Are you looking to create more value for your internal team, clients, and talent pool? In this episode of The Staffing Show, Adam Sprecher of Salo shares how his team builds and nurtures relationships that create a strong company culture, cultivate meaningful work experiences, and provide a stellar candidate experience.
David Folwell: Hello everyone. Thank you for joining us for another episode of The Staffing Show. Super excited to have you all here and very excited to have a new guest, Adam Sprecher with Salo. Adam, why don’t you go ahead and introduce yourself and tell us a little bit about Salo?
Adam Sprecher: Well, thanks, David. Excited to be here as well. Excited to talk about some things that are going on in the industry, but Adam Sprecher, I’m currently the Vice President of Strategy and Development at Salo. We are a talent organization focused in the finance and HR space, and we’ve been around now coming up on 20 years. I’ve had a really great experience building the brand and putting people to work in the Minneapolis and Chicago markets, building some really great relationships. Recently, I’ve gone through some continued growth experiences and strategies that we’re looking to take this brand and the message and the work we do across the nation, but certainly excited to get into some more real-time relevant topics with you today.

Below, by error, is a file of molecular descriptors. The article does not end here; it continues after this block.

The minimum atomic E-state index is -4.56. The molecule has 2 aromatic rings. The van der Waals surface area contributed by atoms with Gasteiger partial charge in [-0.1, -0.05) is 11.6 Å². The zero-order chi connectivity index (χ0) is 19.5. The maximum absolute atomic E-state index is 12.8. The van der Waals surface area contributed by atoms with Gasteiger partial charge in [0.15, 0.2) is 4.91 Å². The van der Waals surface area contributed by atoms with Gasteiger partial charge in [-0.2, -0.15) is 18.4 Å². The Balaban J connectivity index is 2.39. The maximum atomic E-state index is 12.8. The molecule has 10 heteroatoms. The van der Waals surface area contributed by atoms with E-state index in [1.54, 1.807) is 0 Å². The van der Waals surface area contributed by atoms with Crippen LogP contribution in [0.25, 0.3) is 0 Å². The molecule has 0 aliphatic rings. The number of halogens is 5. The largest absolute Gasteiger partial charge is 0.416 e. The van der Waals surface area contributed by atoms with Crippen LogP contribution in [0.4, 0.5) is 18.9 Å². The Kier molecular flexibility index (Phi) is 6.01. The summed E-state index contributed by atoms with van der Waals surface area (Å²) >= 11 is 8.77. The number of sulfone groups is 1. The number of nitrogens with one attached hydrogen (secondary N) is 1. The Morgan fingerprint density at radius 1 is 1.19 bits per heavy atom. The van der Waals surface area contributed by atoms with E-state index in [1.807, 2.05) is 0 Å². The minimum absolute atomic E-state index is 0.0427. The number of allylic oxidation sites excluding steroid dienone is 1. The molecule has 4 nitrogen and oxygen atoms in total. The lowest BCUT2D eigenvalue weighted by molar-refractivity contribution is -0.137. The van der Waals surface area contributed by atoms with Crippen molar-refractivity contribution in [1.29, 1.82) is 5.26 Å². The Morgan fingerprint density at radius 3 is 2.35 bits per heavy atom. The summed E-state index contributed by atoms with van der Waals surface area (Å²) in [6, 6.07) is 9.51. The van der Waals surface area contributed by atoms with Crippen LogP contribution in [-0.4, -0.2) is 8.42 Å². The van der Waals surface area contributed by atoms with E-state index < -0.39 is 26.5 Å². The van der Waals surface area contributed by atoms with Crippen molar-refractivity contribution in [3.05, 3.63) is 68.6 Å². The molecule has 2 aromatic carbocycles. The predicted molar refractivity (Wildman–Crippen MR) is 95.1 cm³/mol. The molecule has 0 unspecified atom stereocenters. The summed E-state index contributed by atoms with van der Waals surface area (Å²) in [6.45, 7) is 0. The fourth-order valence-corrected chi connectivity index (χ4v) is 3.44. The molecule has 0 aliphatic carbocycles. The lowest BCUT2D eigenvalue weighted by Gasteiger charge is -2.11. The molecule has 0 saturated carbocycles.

Folwell: Awesome, man. Being in the finance and accounting side of the industry, what have you seen in terms of your growth — 2019, 2020, 2021? How have things panned out for you over the last few years?
Sprecher: Great question, because it’s been a little bit of a roller coaster as I’m sure many have experienced. 2019 was in our firm’s history, our best revenue year ever. We had an amazing year putting people to work, connecting talent and solving business problems for our clients. And it teed up what we were looking at and super excited for 2020 to be an even better year. And then I think like most, COVID hits and we were put in a position of saying, “All right, how do we keep it all together?” And went through some tough transitions as the market just did what it did, but super excited that the way that our teams came together, leaned in with each other as we came through the summer months and started to turn the corner into fourth quarter, we really started to see the ability for us to do some work differently, to continue to find really meaningful work for our consultants.
And certainly, everyone had problems they were trying to address and solve last year, but to connect them, put it together, and that really continued to snowball into 2021 here. But as we sit here a couple months into the year, having another phenomenal start of the year. But again, that all comes back down to and signals the strength of our team, but also the talents that we continue to be able to identify and put in front of our clients to solve their problems. So from a revenue standpoint, again, looking at, hopefully knocking on wood here, another year where we’re setting some records for the organization, but the thing that matters most for us in that is that’s an output.
The thing that matters inside of that is that means we’re putting a whole bunch of people back to work and that is just a really fun story to talk about.
Folwell: Awesome, man. And then if you’re open to it, would share what is your growth rate? 2020 is a little bit unique, but maybe from 2019, are you guys expecting to go beyond that now or what’s your growth rate look like?